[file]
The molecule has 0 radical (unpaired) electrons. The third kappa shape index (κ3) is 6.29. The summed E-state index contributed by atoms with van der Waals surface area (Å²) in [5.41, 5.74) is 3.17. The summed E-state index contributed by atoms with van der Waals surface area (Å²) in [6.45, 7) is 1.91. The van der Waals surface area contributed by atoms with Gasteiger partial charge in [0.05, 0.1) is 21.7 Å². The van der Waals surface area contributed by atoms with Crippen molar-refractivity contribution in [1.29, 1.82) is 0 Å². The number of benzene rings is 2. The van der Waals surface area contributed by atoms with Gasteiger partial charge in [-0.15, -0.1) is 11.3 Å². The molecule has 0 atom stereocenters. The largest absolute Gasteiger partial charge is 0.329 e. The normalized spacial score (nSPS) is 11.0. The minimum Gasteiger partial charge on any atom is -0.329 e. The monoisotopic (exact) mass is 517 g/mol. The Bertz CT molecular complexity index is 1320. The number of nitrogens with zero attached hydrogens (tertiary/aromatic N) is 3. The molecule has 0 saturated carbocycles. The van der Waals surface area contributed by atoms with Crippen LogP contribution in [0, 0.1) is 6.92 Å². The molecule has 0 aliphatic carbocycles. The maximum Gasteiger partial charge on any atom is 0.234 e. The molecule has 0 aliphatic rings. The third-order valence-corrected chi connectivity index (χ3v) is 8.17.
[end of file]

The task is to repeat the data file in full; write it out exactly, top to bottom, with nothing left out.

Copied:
The molecule has 0 radical (unpaired) electrons. The third kappa shape index (κ3) is 6.29. The summed E-state index contributed by atoms with van der Waals surface area (Å²) in [5.41, 5.74) is 3.17. The summed E-state index contributed by atoms with van der Waals surface area (Å²) in [6.45, 7) is 1.91. The van der Waals surface area contributed by atoms with Gasteiger partial charge in [0.05, 0.1) is 21.7 Å². The van der Waals surface area contributed by atoms with Crippen molar-refractivity contribution in [1.29, 1.82) is 0 Å². The number of benzene rings is 2. The van der Waals surface area contributed by atoms with Gasteiger partial charge in [-0.15, -0.1) is 11.3 Å². The molecule has 0 atom stereocenters. The largest absolute Gasteiger partial charge is 0.329 e. The normalized spacial score (nSPS) is 11.0. The minimum Gasteiger partial charge on any atom is -0.329 e. The monoisotopic (exact) mass is 517 g/mol. The Bertz CT molecular complexity index is 1320. The number of nitrogens with zero attached hydrogens (tertiary/aromatic N) is 3. The molecule has 0 saturated carbocycles. The van der Waals surface area contributed by atoms with Crippen LogP contribution in [0, 0.1) is 6.92 Å². The molecule has 0 aliphatic carbocycles. The maximum Gasteiger partial charge on any atom is 0.234 e. The molecule has 0 aliphatic rings. The third-order valence-corrected chi connectivity index (χ3v) is 8.17.